Five years ago this month, Paul Harnett and I made French onion soup for 100 people (Paul chopped so many onions he had blisters from the knife). It was served up in the lunch break at our inaugural conference, which was the first in the world to explore the potential of making basic income truly universal.
In the run up to that event we went to a seminar and Paul got talking to one of the speakers. When he said where he came from, she replied, "World basic income - is that even a thing?" Five years on, it's time to consider whether we've made it 'a thing' and what needs to happen to make that 'thing' even bigger.
In the months since our book-writing crowdfunder (thanks a million to everyone who donated!), I've been working hard on the book's central chapter: how a worldwide basic income could be funded.
We've researched this before and found a raft of potential money sources. Our model is based on the global commons: the idea that there are spaces and systems in the world that we all own together (or at least we should own them).
Back in the summer I asked Malawian economist Frank Kamanga, our long-term supporter and member of our International Advisory Board, why he supports universal basic income.
“I was motivated to join the global UBI movement because of the inequality that I observed in the world, especially between the Northern and the Southern hemispheres,” he explained. “It’s a radical approach to do away with poverty at the global scale.”
Fast forward three months, and Frank, his colleague Joseph Fatch and me (Laura Bannister, Campaign Director at World Basic Income) are pinging over-excited texts back and forth. We can’t quite believe our luck.
World Basic Income, in partnership with Rahul Basu of the Goa Foundation, has submitted a paper to the UN Special Rapporteur on Extreme Poverty. The paper proposes an International Carbon Charge and Dividend as a key policy for worldwide "Just Transition" to a green economy.
Extinction Rebellion's Ideas Exchange invited WBI's directors and International Advisory Board members to a panel discussion on basic income. You can watch an edited version here.
Oxfam calls for $1 trillion of global money creation in order to provide cash transfers for everyone who needs them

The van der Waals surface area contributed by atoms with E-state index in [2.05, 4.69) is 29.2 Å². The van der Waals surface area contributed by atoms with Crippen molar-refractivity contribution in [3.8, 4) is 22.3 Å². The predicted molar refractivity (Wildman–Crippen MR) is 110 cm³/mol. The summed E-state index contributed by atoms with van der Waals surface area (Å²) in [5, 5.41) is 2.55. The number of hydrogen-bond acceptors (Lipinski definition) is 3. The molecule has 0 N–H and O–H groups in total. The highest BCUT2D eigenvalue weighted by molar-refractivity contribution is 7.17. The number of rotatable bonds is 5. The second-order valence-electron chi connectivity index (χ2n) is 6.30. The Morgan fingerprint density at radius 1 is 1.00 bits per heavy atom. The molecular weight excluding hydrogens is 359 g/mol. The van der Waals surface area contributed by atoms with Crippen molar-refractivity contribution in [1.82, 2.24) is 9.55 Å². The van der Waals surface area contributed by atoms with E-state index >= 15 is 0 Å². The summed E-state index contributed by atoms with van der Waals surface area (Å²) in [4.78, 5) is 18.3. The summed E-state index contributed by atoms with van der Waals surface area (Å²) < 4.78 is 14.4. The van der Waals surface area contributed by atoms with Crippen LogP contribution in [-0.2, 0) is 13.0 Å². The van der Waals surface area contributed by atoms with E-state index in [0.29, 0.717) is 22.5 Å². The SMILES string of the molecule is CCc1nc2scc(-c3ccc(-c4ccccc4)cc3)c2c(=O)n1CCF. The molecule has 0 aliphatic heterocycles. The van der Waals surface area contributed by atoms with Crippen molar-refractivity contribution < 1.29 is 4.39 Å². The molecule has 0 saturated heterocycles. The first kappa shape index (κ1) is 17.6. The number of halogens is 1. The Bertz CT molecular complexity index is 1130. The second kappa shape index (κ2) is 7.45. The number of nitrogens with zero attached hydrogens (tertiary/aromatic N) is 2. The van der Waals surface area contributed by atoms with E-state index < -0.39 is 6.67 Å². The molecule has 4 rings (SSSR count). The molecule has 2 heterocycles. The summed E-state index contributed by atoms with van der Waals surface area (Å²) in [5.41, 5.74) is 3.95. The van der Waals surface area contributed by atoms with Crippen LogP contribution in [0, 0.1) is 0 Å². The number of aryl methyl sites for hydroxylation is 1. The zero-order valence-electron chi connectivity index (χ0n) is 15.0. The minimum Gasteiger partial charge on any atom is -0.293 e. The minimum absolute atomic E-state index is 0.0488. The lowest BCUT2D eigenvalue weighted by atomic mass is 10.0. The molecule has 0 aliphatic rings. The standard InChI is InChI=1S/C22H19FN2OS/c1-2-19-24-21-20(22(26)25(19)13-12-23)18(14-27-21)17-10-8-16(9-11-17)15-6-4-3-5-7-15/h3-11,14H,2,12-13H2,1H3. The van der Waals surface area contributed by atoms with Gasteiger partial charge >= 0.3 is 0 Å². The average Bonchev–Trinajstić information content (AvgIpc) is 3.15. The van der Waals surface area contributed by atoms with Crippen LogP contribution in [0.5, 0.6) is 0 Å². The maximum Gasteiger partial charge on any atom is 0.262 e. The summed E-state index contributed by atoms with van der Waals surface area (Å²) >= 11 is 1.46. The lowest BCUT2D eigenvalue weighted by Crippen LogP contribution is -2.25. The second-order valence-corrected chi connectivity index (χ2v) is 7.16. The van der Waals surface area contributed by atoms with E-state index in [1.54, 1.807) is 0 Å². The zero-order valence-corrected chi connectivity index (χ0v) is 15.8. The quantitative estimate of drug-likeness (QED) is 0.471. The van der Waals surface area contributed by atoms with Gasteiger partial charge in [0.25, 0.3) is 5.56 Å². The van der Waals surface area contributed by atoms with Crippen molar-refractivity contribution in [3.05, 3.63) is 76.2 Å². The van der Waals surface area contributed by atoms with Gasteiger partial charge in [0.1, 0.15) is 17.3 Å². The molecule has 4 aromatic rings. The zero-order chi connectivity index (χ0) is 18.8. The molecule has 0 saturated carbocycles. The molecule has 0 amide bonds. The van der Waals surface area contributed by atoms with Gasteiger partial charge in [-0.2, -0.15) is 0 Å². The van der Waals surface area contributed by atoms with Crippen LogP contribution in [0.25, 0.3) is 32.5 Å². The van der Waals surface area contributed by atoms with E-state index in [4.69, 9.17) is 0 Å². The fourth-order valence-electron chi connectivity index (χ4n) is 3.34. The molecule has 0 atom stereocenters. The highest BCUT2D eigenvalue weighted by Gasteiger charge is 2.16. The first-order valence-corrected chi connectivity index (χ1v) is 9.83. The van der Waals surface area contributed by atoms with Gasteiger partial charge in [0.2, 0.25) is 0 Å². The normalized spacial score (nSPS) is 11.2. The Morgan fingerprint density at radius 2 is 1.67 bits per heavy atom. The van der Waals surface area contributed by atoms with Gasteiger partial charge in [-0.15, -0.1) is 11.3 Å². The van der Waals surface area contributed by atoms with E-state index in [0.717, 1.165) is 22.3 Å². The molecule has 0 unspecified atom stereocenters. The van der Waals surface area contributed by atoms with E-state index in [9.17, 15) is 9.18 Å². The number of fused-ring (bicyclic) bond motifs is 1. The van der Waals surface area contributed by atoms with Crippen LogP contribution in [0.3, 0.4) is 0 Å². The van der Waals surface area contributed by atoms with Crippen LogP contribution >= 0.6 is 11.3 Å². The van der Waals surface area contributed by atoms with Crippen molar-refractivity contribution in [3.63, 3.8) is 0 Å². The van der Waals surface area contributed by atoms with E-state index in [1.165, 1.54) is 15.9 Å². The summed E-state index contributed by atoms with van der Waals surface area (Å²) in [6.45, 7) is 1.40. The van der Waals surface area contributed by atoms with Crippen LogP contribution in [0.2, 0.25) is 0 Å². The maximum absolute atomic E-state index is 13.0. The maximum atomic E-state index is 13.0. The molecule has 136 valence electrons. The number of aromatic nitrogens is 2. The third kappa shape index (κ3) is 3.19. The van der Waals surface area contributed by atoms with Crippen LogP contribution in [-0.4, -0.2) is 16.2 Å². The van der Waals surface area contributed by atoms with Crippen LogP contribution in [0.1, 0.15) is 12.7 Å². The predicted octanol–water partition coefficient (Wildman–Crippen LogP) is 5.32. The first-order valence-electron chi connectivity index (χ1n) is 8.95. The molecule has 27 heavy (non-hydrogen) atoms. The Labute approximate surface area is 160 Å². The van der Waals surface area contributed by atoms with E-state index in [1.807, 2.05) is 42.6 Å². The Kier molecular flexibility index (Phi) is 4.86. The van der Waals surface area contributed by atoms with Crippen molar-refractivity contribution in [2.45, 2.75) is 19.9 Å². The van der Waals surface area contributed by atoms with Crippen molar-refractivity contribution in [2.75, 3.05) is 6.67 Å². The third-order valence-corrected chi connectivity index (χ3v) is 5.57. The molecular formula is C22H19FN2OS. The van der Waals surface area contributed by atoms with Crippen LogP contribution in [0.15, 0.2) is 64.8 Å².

Oxfam International is calling for the International Monetary Fund (IMF) to create $1 trillion worth of 'Special Drawing Rights' (SDRs) - the IMF's global currency - to provide cash transfers to every person in the world who needs them. The aim is to stave off a massive increase in global poverty, which Oxfam's new report predicts could return to the shocking levels of thirty years ago.
The report states, "In countries like Kenya and Cambodia, tens of thousands of factory and farm workers are being told to go home. Women workers will be among the hardest hit, as they are more likely to be engaged in informal and precarious work... Today only one in five of all unemployed workers has access to unemployment benefits."
World Basic Income's Laura Bannister and Paul Harnett contribute to FEASTA's 'Bridging the Gaps' podcast, to discuss why a worldwide basic income - a regular cash payment for every adult and child in the world - is vital as part of the global response to the coronavirus pandemic.
To listen, choose Podcast 3 here. Laura and Paul's contribution begins at 17:16min.
The amount that can be paid out each month as world basic income will depends on how much can be raised through global taxation and other charges. When we began this campaign we proposed a world basic income of $10 per person per month. However, our calculations have since shown that, with just a few small taxes and charges applied to over-use of the global commons, we could raise enough for a significantly higher basic income. In early 2020 we therefore began discussions about increasing the proposed starting amount.
Children in the town of Naivasha, Kenya might catch coronavirus, but like most kids their symptoms should be mild. A bigger problem for them right now is that their parents just lost their jobs. They worked in Kenya’s cut flower industry, which is currently destroying fifty tonnes of roses and other flowers every day because their customers in Europe have almost completely stopped buying. The workforce has already been cut by half, and is likely to drop further. Some families may get support from the Kenyan government’s cash transfer scheme but it’s a struggle for most African countries to support unemployed workers and many will go without.